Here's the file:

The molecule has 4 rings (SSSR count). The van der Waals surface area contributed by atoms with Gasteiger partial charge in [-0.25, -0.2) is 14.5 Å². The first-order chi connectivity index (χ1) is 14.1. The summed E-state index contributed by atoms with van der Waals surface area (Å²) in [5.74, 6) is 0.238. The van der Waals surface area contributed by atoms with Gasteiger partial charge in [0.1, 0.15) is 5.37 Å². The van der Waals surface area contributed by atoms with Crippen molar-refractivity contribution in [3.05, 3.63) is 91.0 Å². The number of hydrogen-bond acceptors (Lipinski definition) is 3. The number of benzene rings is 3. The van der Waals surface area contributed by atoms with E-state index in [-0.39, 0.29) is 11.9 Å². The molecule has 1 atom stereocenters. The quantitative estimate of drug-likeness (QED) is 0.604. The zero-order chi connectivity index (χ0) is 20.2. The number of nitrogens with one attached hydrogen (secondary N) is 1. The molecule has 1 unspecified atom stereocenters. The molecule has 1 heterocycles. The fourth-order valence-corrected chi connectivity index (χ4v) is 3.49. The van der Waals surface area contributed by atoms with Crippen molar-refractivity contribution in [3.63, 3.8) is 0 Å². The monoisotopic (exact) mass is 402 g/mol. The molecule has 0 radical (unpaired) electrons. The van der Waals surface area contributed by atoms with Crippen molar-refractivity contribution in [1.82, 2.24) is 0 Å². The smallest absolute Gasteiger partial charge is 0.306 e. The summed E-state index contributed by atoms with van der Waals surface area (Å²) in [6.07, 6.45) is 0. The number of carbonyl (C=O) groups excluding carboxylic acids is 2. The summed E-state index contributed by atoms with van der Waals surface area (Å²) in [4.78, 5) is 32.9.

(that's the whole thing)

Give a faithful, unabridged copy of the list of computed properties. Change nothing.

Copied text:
The molecule has 4 rings (SSSR count). The van der Waals surface area contributed by atoms with Gasteiger partial charge in [-0.25, -0.2) is 14.5 Å². The first-order chi connectivity index (χ1) is 14.1. The summed E-state index contributed by atoms with van der Waals surface area (Å²) in [5.74, 6) is 0.238. The van der Waals surface area contributed by atoms with Gasteiger partial charge in [0.1, 0.15) is 5.37 Å². The van der Waals surface area contributed by atoms with Crippen molar-refractivity contribution in [3.05, 3.63) is 91.0 Å². The number of hydrogen-bond acceptors (Lipinski definition) is 3. The number of benzene rings is 3. The van der Waals surface area contributed by atoms with E-state index in [-0.39, 0.29) is 11.9 Å². The molecule has 1 atom stereocenters. The quantitative estimate of drug-likeness (QED) is 0.604. The zero-order chi connectivity index (χ0) is 20.2. The number of nitrogens with one attached hydrogen (secondary N) is 1. The molecule has 1 unspecified atom stereocenters. The molecule has 1 heterocycles. The fourth-order valence-corrected chi connectivity index (χ4v) is 3.49. The van der Waals surface area contributed by atoms with Crippen molar-refractivity contribution in [3.63, 3.8) is 0 Å². The monoisotopic (exact) mass is 402 g/mol. The molecule has 0 radical (unpaired) electrons. The van der Waals surface area contributed by atoms with Crippen molar-refractivity contribution in [1.82, 2.24) is 0 Å². The smallest absolute Gasteiger partial charge is 0.306 e. The summed E-state index contributed by atoms with van der Waals surface area (Å²) in [6.07, 6.45) is 0. The number of carbonyl (C=O) groups excluding carboxylic acids is 2. The summed E-state index contributed by atoms with van der Waals surface area (Å²) in [4.78, 5) is 32.9.